Update: Jordan has more here. He ultimately favors offering further incentives to private donors, omitting the governmental middle-man. Does he mean, then, that government should get out of the business of privatization, that faith-based organizations should get out of the business of contracting, and/or that a much smaller government should simply offer greater incentives for people to contribute to the charities of their choice? I think that the first and third alternatives are remote at best, and that if the second occurs in the absence of the first and the third, we leave much of the social service field to secular organizations, which I’m not sure I want to do.

Discussions - 2 Comments

Joe, thanks for the excellent conversation.

Regarding the three options you present in your update, I think that the third one (offering greater incentives for direct charitable giving) is part of a solution to minimizing the role that government plays in the direct provision of and for social services. That plays in part into the first option you state, although I would replace "privatization" with "providing social services."

If the government had far fewer expenditures on social service programs, the second option would become far less of a problem, since the funding would be of comparitively less consequence.

I think Abraham Kuyper got it right when he said, "Unless you wish to undermine the position of the laboring class and destroy its natural resilience, the material assistance of the state should be confined to an absolute minimum. The continuing welfare of people and nation, including labor, lies only in powerful individual initiative" (Abraham Kuyper, The Problem of Poverty, First Christian Social Congress in the Netherlands, 9 November 1891).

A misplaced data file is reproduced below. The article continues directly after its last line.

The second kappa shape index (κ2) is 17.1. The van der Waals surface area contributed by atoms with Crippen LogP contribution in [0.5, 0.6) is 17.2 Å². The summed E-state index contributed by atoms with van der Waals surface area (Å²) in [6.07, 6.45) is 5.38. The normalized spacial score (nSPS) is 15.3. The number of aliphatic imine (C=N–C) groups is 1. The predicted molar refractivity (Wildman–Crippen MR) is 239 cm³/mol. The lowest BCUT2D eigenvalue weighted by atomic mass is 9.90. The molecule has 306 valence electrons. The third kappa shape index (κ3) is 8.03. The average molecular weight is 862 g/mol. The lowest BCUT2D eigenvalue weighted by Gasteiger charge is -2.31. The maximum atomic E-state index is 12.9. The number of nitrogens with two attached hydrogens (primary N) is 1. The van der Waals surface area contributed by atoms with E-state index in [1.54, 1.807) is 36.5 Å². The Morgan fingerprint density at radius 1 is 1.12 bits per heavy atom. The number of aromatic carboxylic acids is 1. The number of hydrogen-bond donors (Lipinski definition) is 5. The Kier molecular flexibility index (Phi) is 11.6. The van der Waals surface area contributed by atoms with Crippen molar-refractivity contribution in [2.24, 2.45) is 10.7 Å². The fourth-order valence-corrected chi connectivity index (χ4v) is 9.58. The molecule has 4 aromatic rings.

The government should be the option of last resort, rahter than first, and an option for temporary rather than permanent relief. Perhaps on this view some form of the faith-based initiative is a good way to go as a temporary and limited aid for sectors of civil society that absolutely need that level of intervention and aid.

But I don’t see the current form of the initiative itself to be self-limiting in that way. Rather, it seems to me that it is manifesting the natural tendency of all governmental bureaucracy: to grow over time and seek its own self-preservation.


You and I may be among the few who genuinely care about this, given everything else that’s going on.

I too carry a torch for smaller government, but think that the prospects for achieving it are quite remote, even more so without the faith-based initiative than with it. I think privatization (contracting out what have come to be understood as government services) is a step in the right direction, but don’t want to leave that field entirely to those who want to extend that arrangement into perpetuity, simply replacing government agencies with not-for-profit and for-profit counterparts.

Weaning people from dependency on government aid is a long-term process, which requires the engagement of faith communities. I think, in the end, that we agree more than we disagree, and that our disagreement has more to do with judgments about tactics and strategies than about first principles.